If you’d like to join in the conversation, please leave a comment below. I’d love to hear from you!

 

*NOTE: I find it difficult to chose terminology to use when discussing a topic like this. How do we chose between terms like ‘indigenous’, ‘tribal’, ‘traditional’ to describe cultures? I feel like all are a bit inadequate, and also are loaded with stereotypes, value judgement and assumptions – and they probably also have different meanings for different people. The problem is the same with trying to write about the ‘opposite’ of tribal cultures – we can use terms like ‘developed” or ‘first-world’ (as opposed to ‘developing’ or ‘third world’), or we can talk about ‘modern’ cultures (although in reality, any tribal society in existence today is also ‘modern’ and has been evolving just as long as any other non-tribal culture!). And here I also talk about Western culture as being sort of synonymous with ‘modern’ or ‘developed’, but obviously, there are many other countries that are modern and developed but not Western, such as Japan and South Korea, just to name a few. So, I’d just like to point out the flaws in my own use of terminology and bring up the fact that all the terms we use to discuss cultures in this way are loaded with biases, generalizations and assumptions. I’m just trying to do the best I can to be understood while discussing an incredibly complex topic, so please forgive my shortcomings!
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Author: Kim

Originally from Midwestern USA, now living in Istanbul, Turkey, with my husband and two boys, and soon to be moving to Ireland. Living simply, continually learning more about the world, and enjoying an amazing life!

One thought on “Authentic culture?

  1. Ok… I’m FINALLY getting around to responding to this! My first thought when I read this is not what “authentic” means, but what does “culture” mean? And we can’t define what’s “authentic” until we define what we are actually labeling as such. When I think about a culture, I think of a group of people who act in a certain way, have specific ways of communicating to each other, gestures they use with each other that everyone understands, common phrases, things they hold important, things they could care less about, a shared history, etc. Then there’s also appearance and what’s acceptable/unacceptable. I think that the US has all of these… we speak English, as do many other countries, but we speak it in a different way than any other country does. We have hand gestures we use that other cultures don’t (a simple handshake – in the US, it’s acceptable to have a firm hold. In Kenya, people reach out their hands and lightly touch their hands together). We have traditions that we uphold as a culture (not necessarily everyone, but as a culture we do. You go to a baseball game and see other people eating chili dogs and drinking beer – that’s a tradition and it’s widely accepted even if I myself don’t eat hotdogs. I expect it because it’s my culture. And… not even Ireland paints the rivers green for St Patty’s Day! Just sayin. Merica. July 4th. Thanksgiving.) We have certain ways of communicating with each other that are acceptable and unacceptable in our culture. (Asking “Can you please pass me the salt?” vs stating “I want the salt.” Both are used in different English-speaking cultures, but in the US, the second one would seem very rude. It’s not rude to say that in certain other cultures. It’s expected.) In the US, we value diversity and innovation. We all share our American history – the good, bad and ugly. We identify with that.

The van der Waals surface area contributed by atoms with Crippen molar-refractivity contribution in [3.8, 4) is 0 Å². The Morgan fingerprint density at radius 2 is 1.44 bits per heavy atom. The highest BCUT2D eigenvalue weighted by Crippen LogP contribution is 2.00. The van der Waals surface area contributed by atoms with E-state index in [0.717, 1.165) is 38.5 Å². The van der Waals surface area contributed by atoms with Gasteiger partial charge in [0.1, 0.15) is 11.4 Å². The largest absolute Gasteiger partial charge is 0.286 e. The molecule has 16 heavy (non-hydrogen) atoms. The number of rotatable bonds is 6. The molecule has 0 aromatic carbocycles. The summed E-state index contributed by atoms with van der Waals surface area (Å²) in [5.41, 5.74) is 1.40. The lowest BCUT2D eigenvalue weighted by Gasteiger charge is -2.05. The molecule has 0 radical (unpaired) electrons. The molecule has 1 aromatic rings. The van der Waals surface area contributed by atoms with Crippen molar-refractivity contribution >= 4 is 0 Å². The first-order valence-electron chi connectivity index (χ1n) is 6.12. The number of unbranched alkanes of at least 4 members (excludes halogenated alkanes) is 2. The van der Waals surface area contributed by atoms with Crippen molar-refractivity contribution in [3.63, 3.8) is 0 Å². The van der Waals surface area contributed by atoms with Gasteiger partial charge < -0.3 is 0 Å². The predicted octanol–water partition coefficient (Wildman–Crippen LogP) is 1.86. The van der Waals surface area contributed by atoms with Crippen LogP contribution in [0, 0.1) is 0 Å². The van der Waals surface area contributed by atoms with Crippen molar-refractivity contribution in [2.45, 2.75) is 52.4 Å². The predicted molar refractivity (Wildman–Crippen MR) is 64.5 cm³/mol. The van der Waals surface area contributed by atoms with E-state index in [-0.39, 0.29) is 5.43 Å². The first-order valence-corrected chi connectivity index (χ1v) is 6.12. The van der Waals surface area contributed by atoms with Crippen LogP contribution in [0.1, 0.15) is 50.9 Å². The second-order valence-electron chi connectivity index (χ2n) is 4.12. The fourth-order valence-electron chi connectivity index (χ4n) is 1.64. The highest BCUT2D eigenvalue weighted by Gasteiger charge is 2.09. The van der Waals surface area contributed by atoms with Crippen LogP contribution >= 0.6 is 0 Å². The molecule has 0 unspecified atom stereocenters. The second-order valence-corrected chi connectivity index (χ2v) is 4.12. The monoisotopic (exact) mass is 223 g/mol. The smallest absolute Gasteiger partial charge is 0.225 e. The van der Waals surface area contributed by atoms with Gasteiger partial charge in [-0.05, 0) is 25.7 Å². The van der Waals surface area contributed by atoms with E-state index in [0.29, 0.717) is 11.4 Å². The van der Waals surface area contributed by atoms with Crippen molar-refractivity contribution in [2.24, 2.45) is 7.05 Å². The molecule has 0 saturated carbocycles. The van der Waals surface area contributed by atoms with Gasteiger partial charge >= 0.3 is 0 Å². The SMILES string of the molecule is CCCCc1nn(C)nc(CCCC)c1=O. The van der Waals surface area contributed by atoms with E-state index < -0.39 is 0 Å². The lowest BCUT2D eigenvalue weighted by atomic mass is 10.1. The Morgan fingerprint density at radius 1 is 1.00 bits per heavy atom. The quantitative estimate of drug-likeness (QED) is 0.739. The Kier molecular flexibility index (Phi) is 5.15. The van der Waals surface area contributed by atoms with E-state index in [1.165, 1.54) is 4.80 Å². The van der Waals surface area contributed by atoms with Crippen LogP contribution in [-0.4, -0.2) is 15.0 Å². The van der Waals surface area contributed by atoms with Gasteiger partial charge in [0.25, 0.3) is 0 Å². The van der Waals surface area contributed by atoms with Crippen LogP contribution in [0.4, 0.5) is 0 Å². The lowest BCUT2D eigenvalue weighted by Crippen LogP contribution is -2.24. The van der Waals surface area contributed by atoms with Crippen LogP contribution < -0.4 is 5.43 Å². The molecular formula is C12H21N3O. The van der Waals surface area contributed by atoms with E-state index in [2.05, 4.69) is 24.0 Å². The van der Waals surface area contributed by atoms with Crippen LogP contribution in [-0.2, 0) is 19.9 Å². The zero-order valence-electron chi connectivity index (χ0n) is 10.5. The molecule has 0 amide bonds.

Yes, we share a language, some traditions, media and other things with other countries, and we are influenced and influencing. But as soon as you’re in the US, you can tell by the feel of it that it’s the US, and I think that’s because of the culture surrounding it. (I won’t get into subcultures here).
    I don’t think that we are less authentic of a culture because we are more modern. Maybe our traditions don’t go as far back as tribal cultures, but I wouldn’t say that makes it less authentic. I’d say that tribal cultures are continuing to do what’s worked for them since the beginning of their history, and, well… if it ain’t broke, don’t fix it!
    Because the west is so connected, I’d say it’s impossible for us all to stay away from influencing each other. And because the US is so young as a culture, we may still be building it up. But whether we’ve “lost” something in that is up to each individual living within the culture to decide. Some may say it’s a gain. We expect diversity and change in Western cultures, whereas tribal cultures are born and bred to live life by the book and nobody changes it. And since you asked… what is it about a tribal culture that we value that you feel like we’ve lost in our Western culture?
    I dunno… this is definitely a tough question. I probably could’ve made an argument for the other side too 🙂